Tobacco Cessation

Stopping the use of tobacco products is one of the best things you can do for your health! All forms of tobacco are dangerous and have devastating health consequences.

Benefits of Quitting Smoking
According to the American Lung Association, when smokers quit, within twenty minutes of smoking that last cigarette the body begins a series of changes.
At 20 minutes after quitting:

  • Blood pressure decreases
  • Pulse rate drops
  • Body temperature of hands and feet increases
    At 8 hours:
  • Carbon monoxide level in blood drops to normal
  • Oxygen level in blood increases to normal
    At 24 hours: 
  • Chance of a heart attack decreases
    At 48 hours:
  • Nerve endings start re-growing
  • Ability to smell and taste is enhanced
    At 2 weeks to 3 months:
  • Circulation improves
  • Walking becomes easier
  • Lung function increases
    At 1 to 9 months:
  • Coughing, sinus congestion, fatigue, shortness of breath decreases
    At 1 year:
  • Excess risk of coronary heart disease is decreased to half that of a smoker
    At 5 years:
  • From 5 to 15 years after quitting, stroke risk is reduced to that of people who have never smoked.
    At 10 years:
  • Risk of lung cancer drops to as little as one-half that of continuing smokers
  • Risk of cancer of the mouth, throat, esophagus, bladder, kidney, and pancreas decreases
  • Risk of ulcer decreases
    At 15 years:
  • Risk of coronary heart disease is now similar to that of people who have never smoked
  • Risk of death returns to nearly the level of people who have never smoked.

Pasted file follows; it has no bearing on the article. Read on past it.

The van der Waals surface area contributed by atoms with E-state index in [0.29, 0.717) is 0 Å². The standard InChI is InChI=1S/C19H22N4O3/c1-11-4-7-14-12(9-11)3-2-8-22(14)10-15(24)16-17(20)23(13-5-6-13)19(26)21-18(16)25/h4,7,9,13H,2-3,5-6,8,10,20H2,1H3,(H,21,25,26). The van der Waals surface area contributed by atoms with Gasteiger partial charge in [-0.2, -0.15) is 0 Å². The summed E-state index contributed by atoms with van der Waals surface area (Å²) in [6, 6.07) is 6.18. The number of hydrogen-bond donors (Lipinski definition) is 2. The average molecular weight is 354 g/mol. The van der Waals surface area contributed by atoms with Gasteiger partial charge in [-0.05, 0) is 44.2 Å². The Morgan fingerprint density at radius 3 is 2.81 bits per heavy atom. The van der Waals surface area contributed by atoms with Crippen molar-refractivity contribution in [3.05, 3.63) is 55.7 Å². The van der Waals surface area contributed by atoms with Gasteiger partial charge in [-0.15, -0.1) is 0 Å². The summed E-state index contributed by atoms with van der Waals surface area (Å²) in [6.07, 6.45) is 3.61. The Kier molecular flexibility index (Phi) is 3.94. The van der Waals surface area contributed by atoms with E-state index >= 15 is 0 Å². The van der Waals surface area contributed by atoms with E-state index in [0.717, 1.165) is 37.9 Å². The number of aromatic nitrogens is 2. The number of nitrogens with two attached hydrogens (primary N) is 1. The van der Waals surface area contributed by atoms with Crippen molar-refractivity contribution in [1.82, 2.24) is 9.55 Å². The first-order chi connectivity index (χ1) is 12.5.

Try the 5 D's to get through the tough times:
    1. Delay: The craving will eventually go away.
    2. Deep breath: Take a few calming deep breaths.
    3. Drink water: It will flush out the chemicals.
    4. Do something else: Find a new habit.
    5. Discuss: Talk about your thoughts and feelings.
    Make a list with describing why you want to quit. Refer back to this list when you’re tempted. Reward yourself when you quit. Plan something special for yourself. For example, with all the money you’ve saved from quitting smoking, buy yourself some new CDs.

    Anatomy of a Cigarette

    Here are just a few chemicals in cigarettes: There are more than 4,000 substances found in cigarettes! Do you really want these chemicals poisoning your body??? 

    CHEMICALS ADDED FREQUENTLY FOUND IN
    Carbon Monoxide, a poisonous gas Car exhausts
    Nicotine Pesticide
    Ammonia Floor cleaner
    Arsenic White ant poison
    Butane Lighter fuel
    Hydrogen Cyanide Poison used in gas chambers
    Toluene Industrial solvent
    DDT Insecticide
    Acetone Paint Stripper
    Cadmium Car batteries
    Methanol Rocket fuel
    Formaldehyde Preservative for dead bodies
    Hydrazine Rocket fuel & jet engines
    Vinyl Chloride PVC pipes
    Nitric Acid Fertilizers, explosives, & dyes
    Naphthalene Moth balls
    For more information, please visit
    http://www.cdc.gov/tobacco/